Yankees first baseman Mark Teixeira is recovered from his Grade 1 right hamstring strain and is starting Sunday for the first time in over two weeks.
Apr 20, 2014, 12:14 PM EDT
The Tigers acquired Alex Gonzalez from the Orioles in late March after losing Jose Iglesias for the year and the veteran shortstop smacked a walkoff RBI single for Detroit on Opening Day. But he managed just three hits in 28 plate appearances after that and was officially released from the 25-man roster on Sunday.
Apr 20, 2014, 11:30 AM EDT
Jose Valverde allowed three runs in an inning of work Saturday night against the Braves — the latest in a string of rough outings. So manager Terry Collins decided Sunday morning to make a change …
Apr 20, 2014, 10:49 AM EDT
Yankees starter Ivan Nova has been diagnosed with a partially-torn ulnar collateral ligament in his right elbow — an injury that almost always leads to Tommy John surgery.
Craig Kimbrel struggles in return from right shoulder issue, apologizes for reaction to being pulled
Apr 20, 2014, 10:15 AM EDT
Craig Kimbrel was called on Saturday for the first time since complaining of discomfort in his shoulder last Monday. The appearance did not go smoothly.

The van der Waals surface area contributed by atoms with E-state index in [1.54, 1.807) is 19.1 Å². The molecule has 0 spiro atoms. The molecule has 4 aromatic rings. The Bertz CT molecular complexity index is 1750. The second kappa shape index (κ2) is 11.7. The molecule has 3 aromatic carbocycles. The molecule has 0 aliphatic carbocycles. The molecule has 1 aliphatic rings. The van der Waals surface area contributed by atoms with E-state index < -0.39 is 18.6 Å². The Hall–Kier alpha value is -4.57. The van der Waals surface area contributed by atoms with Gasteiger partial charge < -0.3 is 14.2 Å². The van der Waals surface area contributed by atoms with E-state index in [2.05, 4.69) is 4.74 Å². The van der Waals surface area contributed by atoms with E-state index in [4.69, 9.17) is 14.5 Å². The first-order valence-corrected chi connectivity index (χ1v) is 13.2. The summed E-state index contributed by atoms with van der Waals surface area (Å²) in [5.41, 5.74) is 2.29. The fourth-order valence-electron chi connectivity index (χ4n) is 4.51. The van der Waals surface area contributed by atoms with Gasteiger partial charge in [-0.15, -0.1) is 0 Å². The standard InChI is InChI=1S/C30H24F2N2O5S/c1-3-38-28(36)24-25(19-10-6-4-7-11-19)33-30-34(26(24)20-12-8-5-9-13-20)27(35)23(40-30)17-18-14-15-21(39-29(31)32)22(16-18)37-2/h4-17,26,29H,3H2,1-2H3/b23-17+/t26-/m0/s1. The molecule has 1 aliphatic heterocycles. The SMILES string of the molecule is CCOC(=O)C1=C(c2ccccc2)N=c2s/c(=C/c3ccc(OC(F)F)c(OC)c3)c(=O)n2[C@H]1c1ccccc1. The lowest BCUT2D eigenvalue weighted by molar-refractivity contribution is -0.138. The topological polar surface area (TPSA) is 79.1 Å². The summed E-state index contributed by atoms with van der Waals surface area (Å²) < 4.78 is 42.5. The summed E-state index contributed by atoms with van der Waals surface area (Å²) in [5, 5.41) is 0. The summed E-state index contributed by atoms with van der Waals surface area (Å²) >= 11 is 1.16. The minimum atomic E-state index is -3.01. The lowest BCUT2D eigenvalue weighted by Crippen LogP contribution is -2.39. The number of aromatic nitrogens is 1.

Apr 20, 2014, 9:37 AM EDT
Watch as Angels first baseman Albert Pujols moved to within two home runs of the big 500-homer milestone on Saturday afternoon against Tigers closer Joe Nathan …
- Boston Marathon heroes remembered with pregame ceremony at Fenway Park 8
- Benches clear in Pittsburgh after the Brewers’ Carlos Gomez bat flips a third-inning triple 160
- Yankees activate Mark Teixeira from the disabled list 6
- Ivan Nova diagnosed with a partially torn ulnar collateral ligament in his right elbow 30
- Settling the Score: Saturday’s results 35
- Hank Aaron is getting vile racist hate mail in retaliation for pointing out that racism still exists (248)
- “They Don’t Know Henry” (167)
- Benches clear in Pittsburgh after the Brewers’ Carlos Gomez bat flips a third-inning triple (160)
- Doug Glanville’s story about being racially profiled at his own home (127)
- There is still a racial divide in baseball (112)